There is evidence that the risk of MWCNT nanotoxicity increases with their length. Our study showed that highly purified, well-dispersed MWCNTs exhibit different degree of toxicity depending on their length as well as cell types tested. In addition, the experimental design and methods used in the present study provide valuable information for interpretation of cell toxicity analysis and for risk evaluation in biomedical applications of MWCNTs.
In the evaluation of the MWCNT toxicity in vitro
, choice of appropriate methods for cell viability is crucial in view of conflicting data in some of the reported studies, which can be explained by the various in vitro
cell viability tests. In many of these studies, MTT assay has been used. Subsequently, a problem with the MTT assay was identified as the MTT-formazan crystals bind to the CNTs, accounting for the false positive results by this assay [18
]. Other authors have reported interactions of CNTs with various indicator dyes: Commasie Blue, Alamar Blue (same as CellTiter-Blue), neutral red, MTT, and WST-1 (same as MTS) [19
]. One report evaluating the interference of MWCNTs with resazurin confirmed a significant decrease in the signal (approximately 15
% to 20
%) during fluorescence detection in the presence of MWCNTs [21
]. The present study also revealed similar interference between the CellTiter-Blue reagents and MWCNTs (data not shown). To minimize this effect in the CellTiter-Blue assays used in the present study, excessive MWCNTs in media were thoroughly washed and removed before adding the reagents. However, this failed to remove most MWCNTs attached to cell membranes when checked with microscopy. Therefore, it seems likely that during CellTiter-Blue assay the interference between MWCNTs (both intracellular and membrane bound) and assay reagents persists and could contribute to the false high cell viability results when validated by manual trypan blue counting. More complex mechanisms such as cell membrane-MWCNT interaction may also be involved in determining cellular responses to MWCNTs [22
], all of which merit detailed further investigation.
As the immune system plays a key role in the protection against foreign materials, studies of MWCNT toxicity to immune cells are essential for in vivo translation of therapies based on MWCNTs. In this respect, tissue and circulating macrophages constitute an important component of the effector immune system responsible for the ingestion and clearance of particulate foreign bodies and, thus, deserve attention in nano-toxicity studies. Our data suggest that precautions are needed even when using short MWCNTs.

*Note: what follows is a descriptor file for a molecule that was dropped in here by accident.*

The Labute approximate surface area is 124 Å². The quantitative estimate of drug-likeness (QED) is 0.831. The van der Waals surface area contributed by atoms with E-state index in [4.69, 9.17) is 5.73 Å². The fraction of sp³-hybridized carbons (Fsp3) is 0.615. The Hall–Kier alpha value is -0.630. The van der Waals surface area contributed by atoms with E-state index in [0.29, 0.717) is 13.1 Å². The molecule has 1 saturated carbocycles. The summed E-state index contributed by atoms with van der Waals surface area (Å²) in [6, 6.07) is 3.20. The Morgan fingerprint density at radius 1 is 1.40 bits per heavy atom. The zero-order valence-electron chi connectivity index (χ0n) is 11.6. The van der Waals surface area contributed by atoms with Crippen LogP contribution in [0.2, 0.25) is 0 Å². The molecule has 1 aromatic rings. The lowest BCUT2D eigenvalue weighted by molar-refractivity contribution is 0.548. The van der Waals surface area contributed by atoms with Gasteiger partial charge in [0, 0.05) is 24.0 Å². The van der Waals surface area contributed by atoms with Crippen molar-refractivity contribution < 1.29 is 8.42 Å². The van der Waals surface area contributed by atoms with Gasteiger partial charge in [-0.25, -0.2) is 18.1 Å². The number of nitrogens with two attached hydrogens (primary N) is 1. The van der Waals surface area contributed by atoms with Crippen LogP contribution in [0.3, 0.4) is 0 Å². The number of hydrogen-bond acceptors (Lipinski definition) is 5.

To study the possible mechanisms underlying the difference in their biocompatibility, S- and L-MWCNTs cellular uptake was investigated. RAW264.7 cells internalised more MWCNTs than the MCF-7 cells, partially explaining the difference in cytotoxicity by MWCNTs in two cell types, as the larger load of internalised MWCNTs may be responsible for increased disruption of the integrity of cell membrane and intracellular organelles. Cellular uptake cannot, however, be the only factor determining cell viability. As MWCNT-cell membrane interaction could affect cellular response and, therefore, cytotoxicity, the higher toxicity of L-MWCNTs may also be explained by such mechanism, which is yet to be clarified. It has been shown that macrophages experience difficulty in engulfing long CNTs, and incomplete internalisation or simply binding of MWCNTs by macrophages could impair the plasma membrane [23
]. Additionally, membrane damage caused by carbon-based nanomaterials can be also ascribed to lipid peroxidation following contact between the nanomaterial and cell membrane [22
Pro-inflammatory cytokine secretion is an important parameter in inducing apoptosis of immune cells as well as an indicator of the inflammatory response. Our studies have shown that in response to MWCNT treatment, RAW264.7 cells secreted considerable amount of TNF-α, indicative of the inflammatory response by these cells. However, in contrast to the cytotoxicity, S-MWCNTs induced more TNF-α production than L-MWCNTs. This finding is in agreement with the previous report by Brown et al. [16
] that straighter and shorter nanotubes induced higher TNF-α production compared with other CNT samples. Since our viability data showed that L-MWCNTs were more cytotoxic to RAW264.7 cells, other mechanisms are probably involved, e.g. membrane-nanotube contact causing more cell membrane and intracellular organelle damage, lipid peroxidation, incomplete uptake of L-MWCNT, etc. IL-12 production by RAW264.7 in response to both types of MWCNTs was, however, minimal during 24-h incubation. Nevertheless, we cannot exclude IL-12 release during longer incubation periods. In addition to pro-inflammatory cytokine secretion by RAW264.7 cells, ROS generation by both cell lines was employed in the present study to compare MWCNT toxicity. Although previously reported, ROS production induced by CNT exposure was considered to be caused by the metal impurities [8
]; our data demonstrate that both S- and L-MWCNTs, even when highly purified, induced excessive of ROS production within 24
h in dose- and length-dependent manner, suggesting the nanoscale nature of the MWCNTs itself influences the oxidative stress response of cells.
The present study has produced evidence that the current panel of cell viability assays for nanomaterials is not sensitive enough for providing an accurate toxicity profile of nanomaterial. In the short term, it is recommended that in vitro assays of nanomaterial toxicity should be confirmed by trypan blue exclusion, but there is an urgent need for the development of improved testing-based label-free approaches for measuring nanotoxicity in living cells. These approaches are being explored in our laboratory.